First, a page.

Configuration : George Woodman, Janieta Eyre, Owen O'Meara,
Eric Schwartz


Configuration : George Woodman, Janieta Eyre, Owen O'Meara, Eric Schwartz
Sep 11 – Oct 30, 2004

Configuration deals with current approaches toward the figure in photography. Exhibited are the esoteric, narrative portraits of Eric Schwartz and George Woodman, the eccentric pairs of Janieta Eyre, and the sensitive, modern lens of Owen O'Meara. Select and alternative in its view, Configuration offers four distinctly different dialogues on one of photography's most familiar subjects.


George Woodman was primarily a painter from the 1950s until 1987, when he turned to photography full-time. For nearly 40 years he has divided his time between the U.S. and Italy. His photographic images are highly constructed, with elements often double exposed or reversed, and layered over other images of objects, people or nature. Woodman's photographs are themselves baroque in their profusion and complex imagery of loss and regeneration.
Selected collections: Denver Art Museum; Museum of Modern Art, New York; Solomon R. Guggenheim Museum, New York; Whitney Museum of American Art, New York


Toronto-native Janieta Eyre has gained attention in the contemporary art world with her surreal portraits of herself as twins through the use of double exposure. The submission of figure to ground, the stiff, hieratic frontality, and the doppelganger devices all create a sense of the erasure of individuality. The artist explains "Identity is something which belongs to everyone else. I think of each of my images as a kind of burial." The images pull at the viewer with awkward, resistant stances and carefully calculated and equally unexplained narratives. Eyre's costumes, props, titles, and her imaginative wit suggest not so much identity lost as identity hidden.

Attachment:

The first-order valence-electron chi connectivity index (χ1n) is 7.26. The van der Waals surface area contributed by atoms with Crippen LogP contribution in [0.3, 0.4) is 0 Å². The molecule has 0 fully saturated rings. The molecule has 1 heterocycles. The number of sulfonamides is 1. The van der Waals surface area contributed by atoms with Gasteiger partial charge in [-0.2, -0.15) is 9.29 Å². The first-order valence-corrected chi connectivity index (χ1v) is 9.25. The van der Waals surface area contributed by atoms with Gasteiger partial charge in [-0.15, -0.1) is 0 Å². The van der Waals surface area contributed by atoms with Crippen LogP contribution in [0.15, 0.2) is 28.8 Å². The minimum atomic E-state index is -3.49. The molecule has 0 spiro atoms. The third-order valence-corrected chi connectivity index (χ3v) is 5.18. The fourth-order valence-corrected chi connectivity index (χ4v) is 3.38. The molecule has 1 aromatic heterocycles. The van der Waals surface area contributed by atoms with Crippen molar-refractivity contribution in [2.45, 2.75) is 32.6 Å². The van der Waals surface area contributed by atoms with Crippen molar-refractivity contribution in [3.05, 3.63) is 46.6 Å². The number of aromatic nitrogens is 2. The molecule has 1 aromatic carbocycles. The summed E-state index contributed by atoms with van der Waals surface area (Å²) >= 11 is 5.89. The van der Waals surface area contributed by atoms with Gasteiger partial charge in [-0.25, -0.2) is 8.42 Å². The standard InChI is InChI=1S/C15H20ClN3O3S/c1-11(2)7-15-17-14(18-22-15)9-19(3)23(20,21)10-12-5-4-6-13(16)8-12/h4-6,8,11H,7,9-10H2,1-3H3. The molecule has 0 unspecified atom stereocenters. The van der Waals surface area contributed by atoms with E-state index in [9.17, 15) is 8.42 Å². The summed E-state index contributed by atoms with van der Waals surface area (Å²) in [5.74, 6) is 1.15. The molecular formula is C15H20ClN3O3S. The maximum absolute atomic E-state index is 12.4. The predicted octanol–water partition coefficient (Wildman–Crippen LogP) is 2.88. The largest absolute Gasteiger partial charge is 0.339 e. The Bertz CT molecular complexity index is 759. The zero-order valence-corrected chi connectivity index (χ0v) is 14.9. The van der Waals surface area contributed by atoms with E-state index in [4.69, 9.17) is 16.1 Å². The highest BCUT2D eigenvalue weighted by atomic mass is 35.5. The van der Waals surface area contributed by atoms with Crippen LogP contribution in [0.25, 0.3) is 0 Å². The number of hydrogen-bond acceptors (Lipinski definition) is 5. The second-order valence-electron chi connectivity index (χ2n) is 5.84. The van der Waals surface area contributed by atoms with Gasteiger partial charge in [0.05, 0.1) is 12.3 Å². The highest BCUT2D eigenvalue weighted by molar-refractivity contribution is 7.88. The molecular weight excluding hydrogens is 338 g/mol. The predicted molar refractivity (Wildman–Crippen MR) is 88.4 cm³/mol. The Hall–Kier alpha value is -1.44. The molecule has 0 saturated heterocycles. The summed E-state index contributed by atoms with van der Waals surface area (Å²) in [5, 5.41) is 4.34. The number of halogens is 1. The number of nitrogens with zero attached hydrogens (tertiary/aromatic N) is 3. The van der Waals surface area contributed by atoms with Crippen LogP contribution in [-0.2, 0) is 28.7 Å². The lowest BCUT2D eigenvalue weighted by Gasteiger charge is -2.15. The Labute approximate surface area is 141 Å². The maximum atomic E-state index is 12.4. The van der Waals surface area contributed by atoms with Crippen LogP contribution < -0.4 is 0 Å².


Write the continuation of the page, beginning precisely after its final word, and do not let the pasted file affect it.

Selected collections: Canadian Museum of Contemporary Photography, Ottawa; Musee D'Art Contemporain, Montreal; The National Gallery of Art, Reykjavik, Iceland


Denver-based artist Owen O'Meara creates figure studies inspired by the work of Edward Weston, Eikoh Hosoe, and Helmut Newton. Finding the human figure without limit with regard to interpretation, the space of O'Meara's photographs is one of profound intimacy. His friendship with sculptor John DeAndrea precipitated the study Model with Statue I, juxtaposing a live model with one of DeAndrea's hyperrealistic female nude sculptures.


The large format inkjet images by Denver-based artist Eric Schwartz raise issues of devotion and doubt, reality and fiction. The viewer is compelled to enter his spare but weighted spaces with responses that may range from the judgmental to an unquestioned reverence, as the conversation evolves further into the personal. Schwartz' subjects inhabit both their spiritual garments and private histories as they redirect the viewer toward shared ground. The artist states, "Although we believe that we make our major life decisions through rational behavior we, in fact, decide based on abstract concepts, projection, and emotion. I chose the images of a priest and a nun because of their uniforms. These garments signal the profound sacrifice the religious believe they must make in order to serve their God, the most abstract concept of all. Inherent in these images is an ambiguity and conflict which I believe we all face as observers and participants."